BISHOP Hay knew what would happen. The mob had been assembled, people’s blood was up and torches were being lit as they made their way to Blackfriars Wynd.
It was a time of emotional religion, when the thin veneer of Edinburgh’s enlightenment was cut through to show the still, barely civilised attitudes which existed to those who practised a different form of worship.
With cries of “No Popery”, the mob descended on St Mary’s Chapel on February 2, 1779, and the small church just off the Royal Mile was soon ablaze.
The Bishop had fled. He had seen the Protestant mob destroy his church in flames before. And this time he knew that if there was to be a city centre place of worship for Edinburgh’s Catholics – including immigrants from Italy and Lithuania – it would have to be reborn elsewhere in the city.
So despite the fact that Blackfriars Wynd was historically important to the Catholics of the city – it was close to the original monastery at High School Yards founded in 1230 by King Alexander II and also destroyed by a Protestant mob two centuries previously in 1558 – St Mary’s would have to relocate.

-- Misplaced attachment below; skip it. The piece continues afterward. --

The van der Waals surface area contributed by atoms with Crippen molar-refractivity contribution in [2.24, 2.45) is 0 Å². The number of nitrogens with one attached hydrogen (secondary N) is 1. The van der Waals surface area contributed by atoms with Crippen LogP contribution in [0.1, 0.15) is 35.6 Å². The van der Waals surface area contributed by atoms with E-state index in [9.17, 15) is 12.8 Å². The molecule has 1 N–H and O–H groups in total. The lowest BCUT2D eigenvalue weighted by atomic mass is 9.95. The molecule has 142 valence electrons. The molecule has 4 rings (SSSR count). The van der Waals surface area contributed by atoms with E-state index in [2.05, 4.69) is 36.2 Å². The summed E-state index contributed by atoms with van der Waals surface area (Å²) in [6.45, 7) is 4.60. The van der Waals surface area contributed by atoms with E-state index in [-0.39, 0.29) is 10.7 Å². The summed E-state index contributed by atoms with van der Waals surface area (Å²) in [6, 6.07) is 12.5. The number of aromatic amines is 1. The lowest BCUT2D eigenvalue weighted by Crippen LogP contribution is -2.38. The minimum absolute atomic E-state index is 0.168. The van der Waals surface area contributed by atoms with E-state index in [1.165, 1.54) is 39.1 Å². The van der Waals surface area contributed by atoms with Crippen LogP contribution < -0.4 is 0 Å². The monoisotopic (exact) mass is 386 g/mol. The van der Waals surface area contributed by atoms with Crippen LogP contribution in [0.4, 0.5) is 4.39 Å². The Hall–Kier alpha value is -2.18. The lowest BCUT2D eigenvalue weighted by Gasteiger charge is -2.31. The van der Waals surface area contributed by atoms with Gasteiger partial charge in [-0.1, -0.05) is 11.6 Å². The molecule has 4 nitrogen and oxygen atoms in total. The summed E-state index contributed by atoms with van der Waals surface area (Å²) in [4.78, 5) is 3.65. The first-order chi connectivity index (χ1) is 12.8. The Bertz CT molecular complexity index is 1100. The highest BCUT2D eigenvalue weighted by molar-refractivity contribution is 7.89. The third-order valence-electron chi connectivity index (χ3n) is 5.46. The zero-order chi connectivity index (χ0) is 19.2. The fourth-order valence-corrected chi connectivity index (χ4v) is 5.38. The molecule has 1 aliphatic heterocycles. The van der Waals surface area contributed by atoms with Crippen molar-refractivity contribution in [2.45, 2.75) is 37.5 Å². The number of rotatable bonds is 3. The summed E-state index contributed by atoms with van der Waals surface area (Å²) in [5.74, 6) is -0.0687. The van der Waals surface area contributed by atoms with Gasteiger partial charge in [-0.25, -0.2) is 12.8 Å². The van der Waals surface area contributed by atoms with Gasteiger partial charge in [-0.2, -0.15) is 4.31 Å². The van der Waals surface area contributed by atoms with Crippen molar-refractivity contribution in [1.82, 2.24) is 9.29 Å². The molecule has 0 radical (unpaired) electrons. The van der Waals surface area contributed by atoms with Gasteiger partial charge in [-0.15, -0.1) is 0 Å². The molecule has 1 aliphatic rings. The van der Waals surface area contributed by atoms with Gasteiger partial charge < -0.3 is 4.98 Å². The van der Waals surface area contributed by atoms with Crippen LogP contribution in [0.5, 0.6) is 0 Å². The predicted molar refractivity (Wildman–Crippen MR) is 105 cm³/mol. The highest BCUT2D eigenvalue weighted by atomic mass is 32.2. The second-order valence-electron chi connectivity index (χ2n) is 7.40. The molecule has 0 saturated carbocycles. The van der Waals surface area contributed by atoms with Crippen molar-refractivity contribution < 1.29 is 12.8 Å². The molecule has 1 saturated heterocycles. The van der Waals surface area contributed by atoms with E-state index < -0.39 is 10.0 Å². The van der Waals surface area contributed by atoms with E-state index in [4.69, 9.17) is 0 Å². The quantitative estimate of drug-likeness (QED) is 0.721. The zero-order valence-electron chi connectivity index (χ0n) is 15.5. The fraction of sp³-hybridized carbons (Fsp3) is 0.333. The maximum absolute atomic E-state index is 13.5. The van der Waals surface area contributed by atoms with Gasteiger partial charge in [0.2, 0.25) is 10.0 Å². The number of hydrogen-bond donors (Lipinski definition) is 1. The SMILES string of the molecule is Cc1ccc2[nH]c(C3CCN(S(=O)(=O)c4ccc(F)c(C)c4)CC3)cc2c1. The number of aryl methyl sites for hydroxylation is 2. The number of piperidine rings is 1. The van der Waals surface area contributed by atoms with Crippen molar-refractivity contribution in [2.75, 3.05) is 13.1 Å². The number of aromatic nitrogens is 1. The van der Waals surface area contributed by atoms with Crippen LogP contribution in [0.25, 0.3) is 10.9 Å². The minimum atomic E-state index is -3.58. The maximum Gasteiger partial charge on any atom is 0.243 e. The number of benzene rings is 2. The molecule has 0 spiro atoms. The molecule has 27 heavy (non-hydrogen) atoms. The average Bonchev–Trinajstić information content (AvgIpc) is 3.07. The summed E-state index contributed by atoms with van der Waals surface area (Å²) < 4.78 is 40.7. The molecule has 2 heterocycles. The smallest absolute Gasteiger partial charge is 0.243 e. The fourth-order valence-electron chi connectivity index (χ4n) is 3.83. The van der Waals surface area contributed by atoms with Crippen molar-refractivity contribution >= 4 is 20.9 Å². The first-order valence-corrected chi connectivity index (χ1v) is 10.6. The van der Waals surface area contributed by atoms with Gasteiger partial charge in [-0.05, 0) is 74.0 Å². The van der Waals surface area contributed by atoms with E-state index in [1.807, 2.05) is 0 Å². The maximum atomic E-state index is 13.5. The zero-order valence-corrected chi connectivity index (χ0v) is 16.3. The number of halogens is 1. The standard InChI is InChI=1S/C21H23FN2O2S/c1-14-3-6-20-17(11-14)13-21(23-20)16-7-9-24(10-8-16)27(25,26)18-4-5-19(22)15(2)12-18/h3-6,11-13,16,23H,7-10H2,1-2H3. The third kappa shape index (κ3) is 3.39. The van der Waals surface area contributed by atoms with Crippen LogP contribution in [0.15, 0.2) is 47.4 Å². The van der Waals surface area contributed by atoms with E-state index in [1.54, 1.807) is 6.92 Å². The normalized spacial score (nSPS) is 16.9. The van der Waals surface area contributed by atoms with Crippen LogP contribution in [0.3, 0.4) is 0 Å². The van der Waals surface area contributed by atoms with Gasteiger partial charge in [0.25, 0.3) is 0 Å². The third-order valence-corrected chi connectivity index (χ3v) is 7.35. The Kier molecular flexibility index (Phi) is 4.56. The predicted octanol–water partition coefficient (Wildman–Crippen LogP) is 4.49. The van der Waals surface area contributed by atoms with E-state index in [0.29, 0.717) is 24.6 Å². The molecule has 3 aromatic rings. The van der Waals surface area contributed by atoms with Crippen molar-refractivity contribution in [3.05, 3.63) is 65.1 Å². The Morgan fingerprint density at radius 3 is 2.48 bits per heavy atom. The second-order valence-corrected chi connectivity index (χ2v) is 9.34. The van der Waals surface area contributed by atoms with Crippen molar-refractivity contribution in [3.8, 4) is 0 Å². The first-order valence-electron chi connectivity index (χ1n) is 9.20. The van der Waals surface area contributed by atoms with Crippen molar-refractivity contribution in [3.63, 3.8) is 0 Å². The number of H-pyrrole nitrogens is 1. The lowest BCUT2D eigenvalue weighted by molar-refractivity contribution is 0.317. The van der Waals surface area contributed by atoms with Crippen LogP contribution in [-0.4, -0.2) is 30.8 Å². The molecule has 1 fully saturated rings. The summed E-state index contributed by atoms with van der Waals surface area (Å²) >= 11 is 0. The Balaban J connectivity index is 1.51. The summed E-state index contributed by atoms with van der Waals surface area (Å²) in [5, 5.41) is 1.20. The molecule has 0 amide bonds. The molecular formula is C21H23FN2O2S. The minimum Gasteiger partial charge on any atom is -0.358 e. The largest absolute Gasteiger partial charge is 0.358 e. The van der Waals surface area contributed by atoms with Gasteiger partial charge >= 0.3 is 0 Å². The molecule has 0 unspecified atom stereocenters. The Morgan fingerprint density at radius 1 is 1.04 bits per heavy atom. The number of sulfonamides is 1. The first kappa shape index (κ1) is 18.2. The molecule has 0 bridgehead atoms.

“He wanted the new church to be somewhere less obvious, more hidden from view,” says St Mary’s Metropolitan Cathedral archivist Oula Jones. “He wanted it to be inconspicuous and less open to attack.”
It’s hard to believe now when you stand in Picardy Place looking south that the large, grand cathedral sitting atop a host of steps and in the shadow of John Lewis was once cloistered among tenement buildings which kept it from sight. Hard to believe it all, too, when this weekend St Mary’s will take part in Doors Open Day and let anyone interested in its history – Catholic or not – wander down its aisles and gaze upon its frescoes.
The cathedral is taking part in the city-wide event as it is also celebrating its 200th year. It was in 1814 – 35 years after its predecessor was razed to the ground – that it opened its doors for the first time.